"Washington, April 15, 1861.

To his Excellency, Beriah Magoffin :

Call made on you by to-night's mail for four regiments of militia for immediate service.


Secretary of War.

Executive Office, Frankfort, April 15, 1861. To Hon. Simon Cameron, Secretary of War, Washington City :

Your dispatch is received. In answer, I say emphatically, that Kentucky will furnish no troops for the wicked purpose of subduing her sister Southern States.


Governor of Kentucky. 



Recent events are of so startling a character as to render it imperatively necessary, that the legislature of Kentucky be again convened in extraordinary session. It is now apparent that the most energetic measures are being resorted to by the government at Washington to prosecute a war upon an extended scale with the seceded states. Already large sums of money and supplies of men are being raised in the Northern States for that purpose. The tread of armies is the response which is being made to the measures of pacification which are being discussed before our people; whilst up to this moment we are comparatively in a defenseless attitude.

Whatever else should be done, it is, in my judgment, the duty of Kentucky, without delay, to place herself in a complete position for defense. The causes for apprehension are now certainly grave enough to impel every Kentuckian to demand that this be done, and to require of the legislature of the state such additional action as may be necessary for the general welfare. To this end I now call upon the members of the General Assembly to convene at the capitol in Frankfort, on the 6th day of May, 1861.

In testimony whereof, I, Beriah Magoffin, governor of the Commonwealth of Kentucky, have hereunto subscribed my name, and caused the seal of the commonwealth to be affixed. Done at the city of Frankfort, the 24th day of April, 1861, and in the sixty-ninth year of the commonwealth.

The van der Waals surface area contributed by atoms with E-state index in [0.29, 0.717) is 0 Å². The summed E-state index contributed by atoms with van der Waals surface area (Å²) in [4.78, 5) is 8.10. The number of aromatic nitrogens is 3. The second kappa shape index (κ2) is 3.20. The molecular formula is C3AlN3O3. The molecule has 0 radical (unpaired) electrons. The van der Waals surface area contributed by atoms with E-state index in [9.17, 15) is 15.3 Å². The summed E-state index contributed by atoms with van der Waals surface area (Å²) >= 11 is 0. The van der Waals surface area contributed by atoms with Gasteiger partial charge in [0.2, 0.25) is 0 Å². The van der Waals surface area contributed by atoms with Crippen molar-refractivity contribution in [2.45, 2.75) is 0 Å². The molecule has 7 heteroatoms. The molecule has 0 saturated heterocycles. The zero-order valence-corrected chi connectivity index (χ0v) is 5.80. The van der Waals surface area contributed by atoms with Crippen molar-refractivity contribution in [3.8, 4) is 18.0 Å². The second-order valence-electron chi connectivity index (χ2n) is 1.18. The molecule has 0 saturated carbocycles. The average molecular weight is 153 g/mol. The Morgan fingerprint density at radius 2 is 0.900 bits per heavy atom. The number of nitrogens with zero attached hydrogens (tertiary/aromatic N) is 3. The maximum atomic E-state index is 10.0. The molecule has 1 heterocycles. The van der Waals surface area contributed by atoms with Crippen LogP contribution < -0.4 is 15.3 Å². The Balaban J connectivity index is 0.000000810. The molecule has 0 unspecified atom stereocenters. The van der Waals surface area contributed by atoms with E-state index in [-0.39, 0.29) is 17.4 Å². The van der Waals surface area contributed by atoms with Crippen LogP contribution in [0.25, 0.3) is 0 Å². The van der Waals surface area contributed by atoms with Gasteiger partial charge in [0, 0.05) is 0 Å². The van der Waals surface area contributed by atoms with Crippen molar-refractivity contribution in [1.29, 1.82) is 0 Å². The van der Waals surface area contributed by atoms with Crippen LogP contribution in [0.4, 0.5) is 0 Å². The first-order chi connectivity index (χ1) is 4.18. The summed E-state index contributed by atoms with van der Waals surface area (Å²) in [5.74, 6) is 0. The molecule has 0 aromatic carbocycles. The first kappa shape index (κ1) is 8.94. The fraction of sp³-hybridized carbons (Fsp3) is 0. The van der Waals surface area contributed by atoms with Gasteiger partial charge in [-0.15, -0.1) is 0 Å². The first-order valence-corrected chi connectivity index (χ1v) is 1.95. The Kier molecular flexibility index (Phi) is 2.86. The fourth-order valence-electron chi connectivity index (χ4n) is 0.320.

By the Governor : B. MAGOFFIN.

Thos. B. Monboe, Secretary of State.

By Jas. W. Tate, Assistant Secretary.


Considering the deplorable condition of the country, and for which the State of Kentucky is in no way responsible, and looking to the best means of preserving the internal peace, and securing the lives, liberty, and property of the citizens of the state, therefore      

1. Resolved, by the General Assembly of the Commonwealth of Kentucky, That this state, and the citizens thereof, should take no part in the civil war now waged, except as mediators and friends to the belligerent parties ; and that Kentucky should, during the contest, occupy the position of strict neutrality.

Resolved further, That the act of the governor in refusing to furnish troops or military force, upon the call of the executive authority of the United States, under existing circumstances, is approved. 

internal military affairs of kentucky.

The history of military affairs in Kentucky during the year 1861 can not be complete, even in outline, without adecpiate mention of the " State Guard" and " Home Guard."

The prominent disuuionists in Kentucky doubtless knew, long before it occurred, that the presidential election of 1860 would either give national sway to their radical views of state sovereignty, or furnish the pretext for the dissolution of the Union. Men of the state-rights school in the Gulf States could not entertain strong assurance of their independence without the co-operation of the border slave-holding states. Their alliance in the event of war, and their support in the event of peaceable secession, were regarded as conditions of success. And as the latter states would be the first to suffer the consequences of secession, if secession should result in war, it was a matter of great moment to the secessionists in Kentucky, as well as those farther south, that there should be a military force on the border, ready for war. For this purpose, doubtless, the organization of the militia of Kentucky was effected. This object was so disguised that men the farthest removed from disloyalty co-operated in the passage of a law authorizing an army in Kentucky of compactness and numbers equal to some of the standing armies of Europe.

The act of the legislature which gave existence to the " State Guard," becam